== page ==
There comes a day, sometimes, when it seems all that there remains to do is to sit and weep, staring out at the world through tears of salt, gazing through windows of murky glass. Seeing leaves, earth, sky, rain, even the path of the wind in tall grass. But not seeing. No, not really.
Where reason should dwell, there’s naught but a void.
Disembodied voices whisper, “Numb.”
“Numb.” “Lack of feeling.”
But that’s not true. There’s no lack of feeling. Every neuron palpates, thrums. Every tooth aches in clenched jaws. Eyelids flutter open, then close to shut out the light. Anything but numb. Feeling drills down, all the way to sinews clasping muscle to bone, quivering like tightly wound violin strings, stinging, burning.
How did the people of the past survive constant onslaughts of wanton, random violence; ferociousness of diseases that swept away whole villages overnight; sudden lethal batterings of brutal storms; packs of marauding wolves in menacing forests; public hangings and executions and droit du seigneur? Fear, yes, fear. Their Sundays spent huddling in cold stone churches, Latin words they didn’t understand rolling over them, incense- and candle-riddled rituals assuring them that they walked through Life hand in hand with God.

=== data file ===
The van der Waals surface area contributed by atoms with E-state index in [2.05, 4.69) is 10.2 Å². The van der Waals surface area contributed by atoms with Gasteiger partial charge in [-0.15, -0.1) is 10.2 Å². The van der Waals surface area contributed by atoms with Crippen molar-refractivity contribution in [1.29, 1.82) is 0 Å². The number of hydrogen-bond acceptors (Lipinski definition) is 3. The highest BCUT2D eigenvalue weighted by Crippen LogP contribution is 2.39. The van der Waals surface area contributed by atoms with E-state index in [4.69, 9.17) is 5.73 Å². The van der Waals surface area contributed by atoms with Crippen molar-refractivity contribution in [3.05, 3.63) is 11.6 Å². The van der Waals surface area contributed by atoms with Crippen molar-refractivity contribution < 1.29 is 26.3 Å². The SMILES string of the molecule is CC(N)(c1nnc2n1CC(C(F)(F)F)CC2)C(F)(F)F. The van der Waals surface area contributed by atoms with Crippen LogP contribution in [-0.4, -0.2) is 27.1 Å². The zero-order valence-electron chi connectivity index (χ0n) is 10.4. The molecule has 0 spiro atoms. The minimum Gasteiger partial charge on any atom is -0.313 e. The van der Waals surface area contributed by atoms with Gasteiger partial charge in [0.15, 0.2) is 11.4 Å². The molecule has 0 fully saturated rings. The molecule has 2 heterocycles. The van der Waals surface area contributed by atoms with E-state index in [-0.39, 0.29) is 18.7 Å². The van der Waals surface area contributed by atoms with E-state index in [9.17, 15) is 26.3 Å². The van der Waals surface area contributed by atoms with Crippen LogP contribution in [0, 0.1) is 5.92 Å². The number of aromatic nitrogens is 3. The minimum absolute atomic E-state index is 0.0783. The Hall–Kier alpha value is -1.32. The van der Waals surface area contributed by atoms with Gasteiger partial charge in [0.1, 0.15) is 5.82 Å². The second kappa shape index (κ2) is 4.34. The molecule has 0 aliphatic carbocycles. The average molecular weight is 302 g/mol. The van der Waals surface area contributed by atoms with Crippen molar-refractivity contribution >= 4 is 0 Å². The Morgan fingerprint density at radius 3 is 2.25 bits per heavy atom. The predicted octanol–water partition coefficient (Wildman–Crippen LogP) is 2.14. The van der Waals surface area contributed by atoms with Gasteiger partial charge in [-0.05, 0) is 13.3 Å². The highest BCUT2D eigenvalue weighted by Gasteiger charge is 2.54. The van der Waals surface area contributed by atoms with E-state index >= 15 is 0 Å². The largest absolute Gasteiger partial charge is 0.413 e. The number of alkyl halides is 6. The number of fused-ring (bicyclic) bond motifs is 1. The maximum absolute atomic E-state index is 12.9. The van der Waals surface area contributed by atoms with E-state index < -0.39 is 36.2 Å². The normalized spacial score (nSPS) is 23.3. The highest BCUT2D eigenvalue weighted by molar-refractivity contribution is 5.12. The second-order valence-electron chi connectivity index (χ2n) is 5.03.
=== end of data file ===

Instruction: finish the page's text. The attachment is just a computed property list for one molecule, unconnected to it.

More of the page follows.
And Evil – Satan, the Devil, Beelzebub, Lucifer, Old Nick – walked behind them, ever ready to pounce at the slightest weakness, the merest transgression.
It seems that much of Life has changed little over the centuries, in spite of the great technological advances of the current age. In Ken Burns’s epic documentary on Vietnam, one interviewee suggests that humans didn’t get to be apex predators because they’re nice. William Golding explored this theme well in his disturbing book, Lord of the Flies.
Civilization, in other words, wears a very thin coat. Perhaps Old Nick still shadows us.
It’s time for us to rebuild our house, as it were, to open the door hanging on its hinges, step into the splintery ruins, peer into the cracked mirror hanging on the wall in the hall. And see what stares back. Dark as it may be.*
*Paraphrasing the meaning behind 1 Corinthians 13:12: “For now we see through a glass, darkly” (KJV). My condolences to all victims of violence, especially gun-related. Having lived in a community rent by gun violence – Virginia Tech 2007, I know something of how sudden violence tears at the veneer of civilization and one’s sense of equilibrium in the world.
© 2017 C. Bertelsen